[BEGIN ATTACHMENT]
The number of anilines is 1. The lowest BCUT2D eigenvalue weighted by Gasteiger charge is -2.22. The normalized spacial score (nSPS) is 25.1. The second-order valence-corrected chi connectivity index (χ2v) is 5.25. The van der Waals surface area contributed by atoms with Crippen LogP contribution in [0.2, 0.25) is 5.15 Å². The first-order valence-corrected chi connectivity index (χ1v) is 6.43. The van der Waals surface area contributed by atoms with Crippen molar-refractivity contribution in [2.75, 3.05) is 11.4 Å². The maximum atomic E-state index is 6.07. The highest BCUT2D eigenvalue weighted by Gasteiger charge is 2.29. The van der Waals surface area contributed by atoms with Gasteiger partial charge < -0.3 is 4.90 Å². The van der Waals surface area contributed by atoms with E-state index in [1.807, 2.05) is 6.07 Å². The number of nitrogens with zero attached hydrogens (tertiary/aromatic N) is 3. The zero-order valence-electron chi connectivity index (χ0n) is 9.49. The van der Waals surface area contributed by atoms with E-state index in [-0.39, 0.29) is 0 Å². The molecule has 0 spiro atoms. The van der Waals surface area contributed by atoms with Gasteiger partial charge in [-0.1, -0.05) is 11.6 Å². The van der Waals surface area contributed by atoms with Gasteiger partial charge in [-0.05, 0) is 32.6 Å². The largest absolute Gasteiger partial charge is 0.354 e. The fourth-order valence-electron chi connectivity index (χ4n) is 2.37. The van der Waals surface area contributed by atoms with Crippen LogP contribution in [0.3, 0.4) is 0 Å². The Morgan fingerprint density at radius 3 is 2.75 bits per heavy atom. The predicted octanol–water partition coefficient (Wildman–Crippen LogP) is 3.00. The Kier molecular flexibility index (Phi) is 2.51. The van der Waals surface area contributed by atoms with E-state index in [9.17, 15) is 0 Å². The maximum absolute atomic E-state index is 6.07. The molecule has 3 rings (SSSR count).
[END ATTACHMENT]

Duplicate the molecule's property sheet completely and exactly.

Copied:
The number of anilines is 1. The lowest BCUT2D eigenvalue weighted by Gasteiger charge is -2.22. The normalized spacial score (nSPS) is 25.1. The second-order valence-corrected chi connectivity index (χ2v) is 5.25. The van der Waals surface area contributed by atoms with Crippen LogP contribution in [0.2, 0.25) is 5.15 Å². The first-order valence-corrected chi connectivity index (χ1v) is 6.43. The van der Waals surface area contributed by atoms with Crippen molar-refractivity contribution in [2.75, 3.05) is 11.4 Å². The maximum atomic E-state index is 6.07. The highest BCUT2D eigenvalue weighted by Gasteiger charge is 2.29. The van der Waals surface area contributed by atoms with Gasteiger partial charge < -0.3 is 4.90 Å². The van der Waals surface area contributed by atoms with E-state index in [1.807, 2.05) is 6.07 Å². The number of nitrogens with zero attached hydrogens (tertiary/aromatic N) is 3. The zero-order valence-electron chi connectivity index (χ0n) is 9.49. The van der Waals surface area contributed by atoms with E-state index in [-0.39, 0.29) is 0 Å². The molecule has 0 spiro atoms. The van der Waals surface area contributed by atoms with Gasteiger partial charge in [-0.1, -0.05) is 11.6 Å². The van der Waals surface area contributed by atoms with Gasteiger partial charge in [-0.05, 0) is 32.6 Å². The largest absolute Gasteiger partial charge is 0.354 e. The fourth-order valence-electron chi connectivity index (χ4n) is 2.37. The van der Waals surface area contributed by atoms with Crippen LogP contribution in [0.3, 0.4) is 0 Å². The Morgan fingerprint density at radius 3 is 2.75 bits per heavy atom. The predicted octanol–water partition coefficient (Wildman–Crippen LogP) is 3.00. The Kier molecular flexibility index (Phi) is 2.51. The van der Waals surface area contributed by atoms with E-state index in [9.17, 15) is 0 Å². The maximum absolute atomic E-state index is 6.07. The molecule has 3 rings (SSSR count).